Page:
Taking the above concept of making heuristic generalizations that seem to be highly probable and coupling it with Rule 1 leads me to the following:
Rule 2: The only good generalization is one of your own.
The implications of this Rule are immense. The first implication is that we should be very wary of accepting the generalizations of others. This caution is of particular importance when we are confronted with gross generalizations in the media, which are there primarily so that you will continue to pay attention to the media and therefore support their high rates for advertising. A secondary purpose for generalizations in the media is for the author to pontificate and thus justify (by the large number of eyeballs (s)he attracts in readership) a grossly large salary or commission (you could attempt to apply this to me and this blog, except I do not command a very high salary). And a third purpose, buried somewhere deep in the paperwork, is the intent to modify your behavior and have you vote against that, buy this, condemn that, and accept whatever is designed to follow, all without further thinking. All this to say, these reasons are some of the consequences of marketing communications as normally practiced, which are also very closely related to public relations. Lest we forget, public relations (0Σ at best) was the modified terminology proposed by the originator, Edward Bernays, after Germany made such massive and successful use of his technique during WWI under Bernays’ originally proposed name: propaganda (–Σ).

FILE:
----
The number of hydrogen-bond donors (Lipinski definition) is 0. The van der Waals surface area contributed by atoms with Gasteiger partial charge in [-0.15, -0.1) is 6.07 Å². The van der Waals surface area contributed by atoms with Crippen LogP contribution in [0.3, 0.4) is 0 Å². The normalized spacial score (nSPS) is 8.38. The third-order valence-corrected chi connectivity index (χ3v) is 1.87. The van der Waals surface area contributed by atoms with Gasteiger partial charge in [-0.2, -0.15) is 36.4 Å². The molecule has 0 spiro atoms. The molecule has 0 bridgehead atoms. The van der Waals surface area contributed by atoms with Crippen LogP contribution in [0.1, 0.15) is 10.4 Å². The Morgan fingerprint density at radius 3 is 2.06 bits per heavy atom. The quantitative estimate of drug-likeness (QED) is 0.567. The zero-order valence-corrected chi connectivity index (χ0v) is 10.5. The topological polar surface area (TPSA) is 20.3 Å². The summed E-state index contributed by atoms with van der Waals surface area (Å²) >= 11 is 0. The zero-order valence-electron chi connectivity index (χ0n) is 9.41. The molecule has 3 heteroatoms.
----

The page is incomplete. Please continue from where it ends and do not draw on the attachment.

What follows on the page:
Another reason for not casually accepting the generalizations of others is that you don’t know the observations and experiences that lead to them. If you could find these out, verify them and then test the generalization, it could well prove to be useful.
The second implication from Rule 2 is that,
Since you are going to make heuristic generalizations based on incomplete information anyway, you should make certain you actively and consciously make your own observations, collect your own experiences, and create your generalization as hypothesis, something to be continuously tested and validated.
This means that your hypothesis is open to be proven false (which also means that you are prepared to accept that it is false and go create a new, improved version for heuristic use. In other words, you learned something).
So, what will follow will be my own generalizations about people based upon years of observations and experiences (and testing, of course), which I offer to be tested against your own observations and experiences to see which are valid and which may not be. I suspect very few will be in this latter category, but then again, I’m open to it. Hypothetically speaking, of course.
Wow, nested generalizations.